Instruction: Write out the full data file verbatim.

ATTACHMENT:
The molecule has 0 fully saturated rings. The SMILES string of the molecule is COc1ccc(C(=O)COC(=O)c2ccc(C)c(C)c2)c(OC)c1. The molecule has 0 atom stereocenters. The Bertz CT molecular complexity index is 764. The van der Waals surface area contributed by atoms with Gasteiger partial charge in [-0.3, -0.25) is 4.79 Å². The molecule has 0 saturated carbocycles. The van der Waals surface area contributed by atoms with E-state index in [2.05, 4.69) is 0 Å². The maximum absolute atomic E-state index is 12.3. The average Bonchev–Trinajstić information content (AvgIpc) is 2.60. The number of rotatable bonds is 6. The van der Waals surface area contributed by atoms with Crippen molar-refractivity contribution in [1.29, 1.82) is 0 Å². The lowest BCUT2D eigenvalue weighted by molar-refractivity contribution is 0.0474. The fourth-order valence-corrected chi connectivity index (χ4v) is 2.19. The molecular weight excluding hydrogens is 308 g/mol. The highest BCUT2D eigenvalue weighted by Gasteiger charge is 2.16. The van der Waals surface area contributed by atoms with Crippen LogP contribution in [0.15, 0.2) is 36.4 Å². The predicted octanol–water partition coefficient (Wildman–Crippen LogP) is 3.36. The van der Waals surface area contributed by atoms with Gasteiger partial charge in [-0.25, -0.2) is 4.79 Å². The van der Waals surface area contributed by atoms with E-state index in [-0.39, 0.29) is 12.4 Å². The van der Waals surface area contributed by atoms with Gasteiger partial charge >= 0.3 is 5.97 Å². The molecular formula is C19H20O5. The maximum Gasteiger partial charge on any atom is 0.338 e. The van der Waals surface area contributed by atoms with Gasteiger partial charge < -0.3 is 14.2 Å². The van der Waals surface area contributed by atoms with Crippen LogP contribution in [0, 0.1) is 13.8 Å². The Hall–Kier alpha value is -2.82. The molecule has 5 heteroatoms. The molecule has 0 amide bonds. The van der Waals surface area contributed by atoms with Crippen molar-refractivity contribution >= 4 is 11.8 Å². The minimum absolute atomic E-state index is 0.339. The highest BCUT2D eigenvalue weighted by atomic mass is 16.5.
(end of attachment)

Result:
The molecule has 0 fully saturated rings. The SMILES string of the molecule is COc1ccc(C(=O)COC(=O)c2ccc(C)c(C)c2)c(OC)c1. The molecule has 0 atom stereocenters. The Bertz CT molecular complexity index is 764. The van der Waals surface area contributed by atoms with Gasteiger partial charge in [-0.3, -0.25) is 4.79 Å². The molecule has 0 saturated carbocycles. The van der Waals surface area contributed by atoms with E-state index in [2.05, 4.69) is 0 Å². The maximum absolute atomic E-state index is 12.3. The average Bonchev–Trinajstić information content (AvgIpc) is 2.60. The number of rotatable bonds is 6. The van der Waals surface area contributed by atoms with Crippen molar-refractivity contribution in [1.29, 1.82) is 0 Å². The lowest BCUT2D eigenvalue weighted by molar-refractivity contribution is 0.0474. The fourth-order valence-corrected chi connectivity index (χ4v) is 2.19. The molecular weight excluding hydrogens is 308 g/mol. The highest BCUT2D eigenvalue weighted by Gasteiger charge is 2.16. The van der Waals surface area contributed by atoms with Crippen LogP contribution in [0.15, 0.2) is 36.4 Å². The predicted octanol–water partition coefficient (Wildman–Crippen LogP) is 3.36. The van der Waals surface area contributed by atoms with Gasteiger partial charge in [-0.25, -0.2) is 4.79 Å². The van der Waals surface area contributed by atoms with E-state index in [-0.39, 0.29) is 12.4 Å². The van der Waals surface area contributed by atoms with Gasteiger partial charge >= 0.3 is 5.97 Å². The molecular formula is C19H20O5. The maximum Gasteiger partial charge on any atom is 0.338 e. The van der Waals surface area contributed by atoms with Gasteiger partial charge < -0.3 is 14.2 Å². The van der Waals surface area contributed by atoms with Crippen LogP contribution in [0, 0.1) is 13.8 Å². The Hall–Kier alpha value is -2.82. The molecule has 5 heteroatoms. The molecule has 0 amide bonds. The van der Waals surface area contributed by atoms with Crippen molar-refractivity contribution >= 4 is 11.8 Å². The minimum absolute atomic E-state index is 0.339. The highest BCUT2D eigenvalue weighted by atomic mass is 16.5.